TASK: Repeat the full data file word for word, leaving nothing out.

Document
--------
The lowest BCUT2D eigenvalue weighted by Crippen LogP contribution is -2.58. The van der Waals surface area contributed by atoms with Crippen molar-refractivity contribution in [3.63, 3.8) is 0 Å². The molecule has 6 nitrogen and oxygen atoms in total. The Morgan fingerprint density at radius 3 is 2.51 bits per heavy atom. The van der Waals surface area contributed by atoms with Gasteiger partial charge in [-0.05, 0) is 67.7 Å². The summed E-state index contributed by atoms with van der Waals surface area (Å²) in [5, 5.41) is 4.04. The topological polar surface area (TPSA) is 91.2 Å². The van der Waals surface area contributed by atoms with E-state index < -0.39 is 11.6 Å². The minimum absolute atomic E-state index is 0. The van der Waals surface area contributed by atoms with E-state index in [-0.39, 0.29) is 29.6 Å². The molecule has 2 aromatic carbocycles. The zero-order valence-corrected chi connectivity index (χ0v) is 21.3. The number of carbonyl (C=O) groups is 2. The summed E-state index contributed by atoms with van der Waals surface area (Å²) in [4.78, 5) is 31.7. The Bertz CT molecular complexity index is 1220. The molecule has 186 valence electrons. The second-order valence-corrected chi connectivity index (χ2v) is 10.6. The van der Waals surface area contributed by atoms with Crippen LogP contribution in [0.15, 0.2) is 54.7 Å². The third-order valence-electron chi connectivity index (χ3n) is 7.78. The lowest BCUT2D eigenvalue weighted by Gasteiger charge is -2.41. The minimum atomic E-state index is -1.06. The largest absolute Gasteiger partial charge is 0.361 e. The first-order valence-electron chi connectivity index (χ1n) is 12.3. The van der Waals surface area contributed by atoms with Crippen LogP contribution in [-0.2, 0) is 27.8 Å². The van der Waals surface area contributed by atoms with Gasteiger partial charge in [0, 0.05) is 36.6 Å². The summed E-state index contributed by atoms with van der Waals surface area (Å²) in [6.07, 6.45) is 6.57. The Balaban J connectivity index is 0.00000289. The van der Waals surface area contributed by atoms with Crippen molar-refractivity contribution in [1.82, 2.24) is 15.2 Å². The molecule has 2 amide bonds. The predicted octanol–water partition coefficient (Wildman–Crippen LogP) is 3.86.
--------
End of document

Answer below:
The lowest BCUT2D eigenvalue weighted by Crippen LogP contribution is -2.58. The van der Waals surface area contributed by atoms with Crippen molar-refractivity contribution in [3.63, 3.8) is 0 Å². The molecule has 6 nitrogen and oxygen atoms in total. The Morgan fingerprint density at radius 3 is 2.51 bits per heavy atom. The van der Waals surface area contributed by atoms with Gasteiger partial charge in [-0.05, 0) is 67.7 Å². The summed E-state index contributed by atoms with van der Waals surface area (Å²) in [5, 5.41) is 4.04. The topological polar surface area (TPSA) is 91.2 Å². The van der Waals surface area contributed by atoms with E-state index < -0.39 is 11.6 Å². The minimum absolute atomic E-state index is 0. The van der Waals surface area contributed by atoms with E-state index in [-0.39, 0.29) is 29.6 Å². The molecule has 2 aromatic carbocycles. The zero-order valence-corrected chi connectivity index (χ0v) is 21.3. The number of carbonyl (C=O) groups is 2. The summed E-state index contributed by atoms with van der Waals surface area (Å²) in [4.78, 5) is 31.7. The Bertz CT molecular complexity index is 1220. The molecule has 186 valence electrons. The second-order valence-corrected chi connectivity index (χ2v) is 10.6. The van der Waals surface area contributed by atoms with Crippen LogP contribution in [0.15, 0.2) is 54.7 Å². The third-order valence-electron chi connectivity index (χ3n) is 7.78. The lowest BCUT2D eigenvalue weighted by Gasteiger charge is -2.41. The minimum atomic E-state index is -1.06. The largest absolute Gasteiger partial charge is 0.361 e. The first-order valence-electron chi connectivity index (χ1n) is 12.3. The van der Waals surface area contributed by atoms with Crippen LogP contribution in [-0.2, 0) is 27.8 Å². The van der Waals surface area contributed by atoms with Gasteiger partial charge in [0, 0.05) is 36.6 Å². The summed E-state index contributed by atoms with van der Waals surface area (Å²) in [6.07, 6.45) is 6.57. The Balaban J connectivity index is 0.00000289. The van der Waals surface area contributed by atoms with Crippen molar-refractivity contribution in [1.82, 2.24) is 15.2 Å². The molecule has 2 amide bonds. The predicted octanol–water partition coefficient (Wildman–Crippen LogP) is 3.86.